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El Niño Coastal Erosion Display
What to Look For


Landslides - look for circular or oval areas of erosion on steep slopes indicating the scar caused by a landslide. Commonly, as in the example at left, a depositional area occurs seaward, or downslope, of the erosional area where the failed material came to rest. (Landslides North of San Francisco, Location 1)


Rhythmic Patterns - Look for repeated patterns of erosional areas adjacent (in a longshore direction) to accretional areas. These are likely due to the presence of giant cusps in one of the surveys and either a) giant cusps in the other survey were not present or b) were shifted alongshore. During storms, wave runup in low embayments between adjacent cusps may attack dunes, causing net erosion, whereas landward of prominent cusps the dunes may be protected by the wide beach. (Umpqua River, Location 2)


Dune & Cliff Erosion - During severe storms, when runup can reach the base of cliffs and dunes, the wave impact leads to net erosion of the dune or cliff face which can be best observed in cross-shore profiles. In this example, the dune retreated landward 15 m during the El Niño winter. (Monterey Bay, Location 3)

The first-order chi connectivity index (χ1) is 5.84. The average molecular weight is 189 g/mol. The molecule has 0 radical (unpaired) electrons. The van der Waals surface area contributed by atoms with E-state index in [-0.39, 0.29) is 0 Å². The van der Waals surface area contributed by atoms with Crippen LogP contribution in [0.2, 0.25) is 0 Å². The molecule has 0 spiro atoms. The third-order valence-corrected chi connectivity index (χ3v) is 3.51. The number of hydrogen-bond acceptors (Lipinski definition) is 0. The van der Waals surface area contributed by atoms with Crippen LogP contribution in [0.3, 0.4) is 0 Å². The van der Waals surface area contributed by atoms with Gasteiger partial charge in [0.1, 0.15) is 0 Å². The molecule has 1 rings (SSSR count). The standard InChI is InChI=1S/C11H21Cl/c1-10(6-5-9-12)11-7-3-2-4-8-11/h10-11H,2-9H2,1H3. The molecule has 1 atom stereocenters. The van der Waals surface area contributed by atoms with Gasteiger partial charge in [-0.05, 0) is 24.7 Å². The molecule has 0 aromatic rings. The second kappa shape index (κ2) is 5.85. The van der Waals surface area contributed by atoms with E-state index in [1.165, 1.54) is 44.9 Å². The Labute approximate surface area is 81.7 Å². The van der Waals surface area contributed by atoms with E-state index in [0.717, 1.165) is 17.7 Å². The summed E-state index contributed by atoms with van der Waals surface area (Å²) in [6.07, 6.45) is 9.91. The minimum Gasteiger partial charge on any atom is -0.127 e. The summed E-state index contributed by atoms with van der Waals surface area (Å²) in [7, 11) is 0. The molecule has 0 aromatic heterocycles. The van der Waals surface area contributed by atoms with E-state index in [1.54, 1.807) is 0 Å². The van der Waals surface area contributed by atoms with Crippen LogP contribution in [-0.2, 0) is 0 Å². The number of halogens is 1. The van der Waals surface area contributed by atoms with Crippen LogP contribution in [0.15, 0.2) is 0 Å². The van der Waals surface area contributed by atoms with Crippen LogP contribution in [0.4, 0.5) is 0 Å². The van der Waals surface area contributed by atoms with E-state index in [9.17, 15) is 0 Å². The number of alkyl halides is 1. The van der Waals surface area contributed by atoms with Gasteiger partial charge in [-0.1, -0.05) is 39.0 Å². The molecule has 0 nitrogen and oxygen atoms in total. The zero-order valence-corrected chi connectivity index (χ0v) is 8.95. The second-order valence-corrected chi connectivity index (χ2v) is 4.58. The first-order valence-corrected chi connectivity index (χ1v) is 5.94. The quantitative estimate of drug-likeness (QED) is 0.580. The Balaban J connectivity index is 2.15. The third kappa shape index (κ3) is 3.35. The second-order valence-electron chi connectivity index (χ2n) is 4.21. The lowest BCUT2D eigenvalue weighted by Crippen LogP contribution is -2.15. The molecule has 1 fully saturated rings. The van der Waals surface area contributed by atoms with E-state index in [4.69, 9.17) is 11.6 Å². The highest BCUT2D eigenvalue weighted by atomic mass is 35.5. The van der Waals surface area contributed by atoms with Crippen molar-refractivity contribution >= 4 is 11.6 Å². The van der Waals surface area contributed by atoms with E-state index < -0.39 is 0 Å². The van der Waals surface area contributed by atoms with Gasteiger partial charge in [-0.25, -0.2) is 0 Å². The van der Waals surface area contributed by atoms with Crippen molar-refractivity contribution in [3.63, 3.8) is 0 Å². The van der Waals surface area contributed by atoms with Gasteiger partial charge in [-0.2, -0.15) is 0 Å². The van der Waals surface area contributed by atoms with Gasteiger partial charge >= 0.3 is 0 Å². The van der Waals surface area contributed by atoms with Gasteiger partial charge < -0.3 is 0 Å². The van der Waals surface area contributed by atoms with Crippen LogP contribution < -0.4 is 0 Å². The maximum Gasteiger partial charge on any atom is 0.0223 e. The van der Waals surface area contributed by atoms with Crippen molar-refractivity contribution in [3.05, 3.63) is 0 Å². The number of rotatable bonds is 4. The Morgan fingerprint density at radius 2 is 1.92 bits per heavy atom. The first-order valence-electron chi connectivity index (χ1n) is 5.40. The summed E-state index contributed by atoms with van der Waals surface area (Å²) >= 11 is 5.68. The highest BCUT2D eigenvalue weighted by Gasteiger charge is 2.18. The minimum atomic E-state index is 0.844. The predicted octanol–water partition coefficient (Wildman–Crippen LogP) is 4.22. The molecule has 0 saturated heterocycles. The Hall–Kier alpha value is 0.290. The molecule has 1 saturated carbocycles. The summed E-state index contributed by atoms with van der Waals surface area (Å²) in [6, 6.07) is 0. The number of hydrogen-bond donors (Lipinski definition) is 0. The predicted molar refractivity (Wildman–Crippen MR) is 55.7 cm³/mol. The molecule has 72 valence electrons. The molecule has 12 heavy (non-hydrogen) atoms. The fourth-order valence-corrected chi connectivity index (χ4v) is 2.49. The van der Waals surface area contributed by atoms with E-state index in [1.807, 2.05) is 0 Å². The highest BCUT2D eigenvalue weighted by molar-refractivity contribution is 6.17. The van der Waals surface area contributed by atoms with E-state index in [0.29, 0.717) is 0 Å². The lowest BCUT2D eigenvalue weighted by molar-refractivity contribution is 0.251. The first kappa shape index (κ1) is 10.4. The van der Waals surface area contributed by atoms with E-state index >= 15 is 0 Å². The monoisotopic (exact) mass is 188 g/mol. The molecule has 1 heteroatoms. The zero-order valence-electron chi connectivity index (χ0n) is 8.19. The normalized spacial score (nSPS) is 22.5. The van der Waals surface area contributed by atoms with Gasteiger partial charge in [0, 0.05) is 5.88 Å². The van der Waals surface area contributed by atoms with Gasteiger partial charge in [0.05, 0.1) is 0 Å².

Longshore Sediment Transport - look for a pattern where an erosional area is adjacent (in a longshore direction) to an accretional area, suggesting transport direction. In the example, transport is suggested from north to south with deposition occurring near the mouth of an inlet. These patterns are also pervasive at manmade structures designed for navigation and property protection, but also occur adjacent to natural irregularities in the coast, such as headlands. (Point Reyes, Location 1)


Overwash - look for a pattern where a depositional area occurs immediately landward of an erosional area, suggesting overtopping of the beach by wave runup. This results in erosion of the beach and net sediment transport (and deposition) landward. In this example, a low-lying spit was overwashed. This process occurs more extensively on the low-lying barrier islands of the East and Gulf of Mexico coasts, but there are many examples of overwash on the West coast during the 1997-98 El Niño winter as well. (Monterey Bay, Location 1)


River Breakthrough - look for a new channel eroded across the beach. (Monterey Bay, Location 2)